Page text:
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Buck and fawn numbers good

If it isn't the good old days for deer in Montana, it's certainly going to be much, much better days ahead for mule deer and whitetails in the state.

Mid-winter deer surveys throughout Big Sky Country show that buck numbers are good and fawn numbers are very good pretty much all across the state.

The surveys were completed in December and January, after the hunting seasons, by biologists in Super Cub airplanes and helicopters, according to Charlie Eustace, regional wildlife manager for Montana Fish, Wildlife and Parks in Billings.

"There are 67 trend areas just on mule deer and 13 census areas in the state," he said. "On the trend areas, they're flown once post-season and once in a recruitment survey. That's to see what our post-winter survival is.

"We fly the census areas three times. We do those to do more extensive population modeling," Eustace said.

Biologists are flying the spring recruitment surveys now and results haven't been tabulated yet. But based on the post-season winter surveys, the deer herd in Montana is definitely on the rise.

As part of the surveys, biologists counted deer and then compared the number of fawns per 100 does and bucks per 100 does.

Fawn numbers per 100 does generally ranged in the 60s, 70s and 80s across the state - all of which are very good numbers for after the hunting season. A few of the areas even went over 100 - meaning that twin fawns were so abundant that more than 100 fawns per 100 does survived into the winter.

Buck numbers were also generally good with figures ranging mostly in the 20s per 100 does across the state. Variations were more widespread in the buck numbers, however, with some districts ranging down into the single digits and teens while a few were up in the 40s per 100 does.

In looking at those buck numbers, however, you also have to figure that last year's buck fawns didn't show up in the final figures. Those buck fawns didn't have any antlers yet. They' ll be added into the buck totals when they grow their first spikes or forkhorns this year.

The bottom line, especially in the wake of a mild winter, is that the deer herd is rebuilding fairly rapidly, with a good fawn crop expected again this spring.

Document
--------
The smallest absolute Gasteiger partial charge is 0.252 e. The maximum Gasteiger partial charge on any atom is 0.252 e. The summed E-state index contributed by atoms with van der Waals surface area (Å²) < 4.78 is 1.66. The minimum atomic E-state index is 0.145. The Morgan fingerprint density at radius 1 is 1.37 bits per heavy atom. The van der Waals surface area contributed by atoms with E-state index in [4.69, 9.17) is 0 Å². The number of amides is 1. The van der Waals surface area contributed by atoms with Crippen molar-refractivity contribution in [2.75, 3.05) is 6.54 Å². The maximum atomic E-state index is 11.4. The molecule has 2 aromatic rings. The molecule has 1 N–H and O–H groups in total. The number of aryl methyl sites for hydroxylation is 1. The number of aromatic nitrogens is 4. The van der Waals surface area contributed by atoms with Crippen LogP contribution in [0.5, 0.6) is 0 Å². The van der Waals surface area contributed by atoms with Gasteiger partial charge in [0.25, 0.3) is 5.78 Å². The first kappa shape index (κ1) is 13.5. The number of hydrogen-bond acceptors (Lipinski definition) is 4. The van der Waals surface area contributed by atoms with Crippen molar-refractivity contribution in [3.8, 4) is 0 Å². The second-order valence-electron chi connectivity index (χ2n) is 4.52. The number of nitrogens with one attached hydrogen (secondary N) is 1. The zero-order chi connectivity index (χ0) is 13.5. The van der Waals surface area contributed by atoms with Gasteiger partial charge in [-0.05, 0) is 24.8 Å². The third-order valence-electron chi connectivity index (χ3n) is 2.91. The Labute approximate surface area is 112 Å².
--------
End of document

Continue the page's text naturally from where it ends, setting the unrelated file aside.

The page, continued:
"We are well on the way to recovery," said Eustace. "In most cases, fawn/doe ratios were better than they have been in the past few years. A little surprisingly, buck numbers were also good. Sometimes they drop when you have bucks-only hunting and we had that in many areas last year."

Eustace said that hunters looking forward toward fall should still expect to see a fairly young deer herd, which is typical of a rebuilding population.

"There are going to be a lot of yearling bucks out there - spikes and forkhorns," he said. "But we should have quite a few two and three year-olds out there."

Older age, trophy class bucks will once again be relatively few in number this fall, but the bigger number of two-and-three-year-olds does offer promise for seasons ahead.

Eustace said signs of a bigger deer population than in recent years are also being noted in the deer damage calls that are already beginning to trickle into his office.

"We've already had several calls from people about deer, wanting to know if we're going to be liberalizing the seasons this year," he said. "Some of the reasons we're getting calls is that a lot of the grass hasn't greened up yet, but the winter wheat is greening up. Plus, there are more deer out there."

Eustace said he expected the Montana Fish, Wildlife and Parks Commission to increase the number of antlerless B tags that are issued for the 2000 fall seasons. Those decisions on B tags will be made at the August meeting of the commission.

Based on what he has heard from elsewhere, the building deer herds in Montana are indicative of what's happening in other states as well.

"It has been my understanding that mule deer throughout the West are on an upward swing," Eustace said. "We expect a good fawn crop this spring. Our deer numbers are definitely rising."

Mark Henckel is the outdoor editor of The Billings Gazette. His columns appear Thursdays and Sundays. He can be contacted by telephone at: (406) 657-1395, or by e-mail at:

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